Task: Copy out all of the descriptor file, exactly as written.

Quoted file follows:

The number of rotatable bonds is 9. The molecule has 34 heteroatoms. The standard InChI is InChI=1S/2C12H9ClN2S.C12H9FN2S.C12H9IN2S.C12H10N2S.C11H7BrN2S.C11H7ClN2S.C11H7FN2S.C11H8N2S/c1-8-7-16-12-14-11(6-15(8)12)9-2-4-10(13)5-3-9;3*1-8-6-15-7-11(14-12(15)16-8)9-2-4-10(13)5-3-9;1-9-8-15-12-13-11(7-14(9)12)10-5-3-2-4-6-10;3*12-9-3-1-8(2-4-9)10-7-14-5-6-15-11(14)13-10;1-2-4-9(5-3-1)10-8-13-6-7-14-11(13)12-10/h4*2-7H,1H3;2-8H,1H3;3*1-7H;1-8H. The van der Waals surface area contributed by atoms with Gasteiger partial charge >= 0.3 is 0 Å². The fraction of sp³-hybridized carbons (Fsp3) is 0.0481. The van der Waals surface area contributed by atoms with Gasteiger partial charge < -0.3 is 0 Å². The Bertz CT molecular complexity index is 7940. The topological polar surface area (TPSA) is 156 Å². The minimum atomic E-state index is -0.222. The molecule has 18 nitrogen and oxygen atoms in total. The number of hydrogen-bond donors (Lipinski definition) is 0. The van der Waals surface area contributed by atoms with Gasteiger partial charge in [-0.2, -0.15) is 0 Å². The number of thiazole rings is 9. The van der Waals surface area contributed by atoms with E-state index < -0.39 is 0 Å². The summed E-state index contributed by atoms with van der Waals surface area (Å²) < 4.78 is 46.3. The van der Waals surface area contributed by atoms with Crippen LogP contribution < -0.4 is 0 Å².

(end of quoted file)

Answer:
The number of rotatable bonds is 9. The molecule has 34 heteroatoms. The standard InChI is InChI=1S/2C12H9ClN2S.C12H9FN2S.C12H9IN2S.C12H10N2S.C11H7BrN2S.C11H7ClN2S.C11H7FN2S.C11H8N2S/c1-8-7-16-12-14-11(6-15(8)12)9-2-4-10(13)5-3-9;3*1-8-6-15-7-11(14-12(15)16-8)9-2-4-10(13)5-3-9;1-9-8-15-12-13-11(7-14(9)12)10-5-3-2-4-6-10;3*12-9-3-1-8(2-4-9)10-7-14-5-6-15-11(14)13-10;1-2-4-9(5-3-1)10-8-13-6-7-14-11(13)12-10/h4*2-7H,1H3;2-8H,1H3;3*1-7H;1-8H. The van der Waals surface area contributed by atoms with Gasteiger partial charge >= 0.3 is 0 Å². The fraction of sp³-hybridized carbons (Fsp3) is 0.0481. The van der Waals surface area contributed by atoms with Gasteiger partial charge < -0.3 is 0 Å². The Bertz CT molecular complexity index is 7940. The topological polar surface area (TPSA) is 156 Å². The minimum atomic E-state index is -0.222. The molecule has 18 nitrogen and oxygen atoms in total. The number of hydrogen-bond donors (Lipinski definition) is 0. The van der Waals surface area contributed by atoms with Gasteiger partial charge in [-0.2, -0.15) is 0 Å². The number of thiazole rings is 9. The van der Waals surface area contributed by atoms with E-state index < -0.39 is 0 Å². The summed E-state index contributed by atoms with van der Waals surface area (Å²) < 4.78 is 46.3. The van der Waals surface area contributed by atoms with Crippen LogP contribution < -0.4 is 0 Å².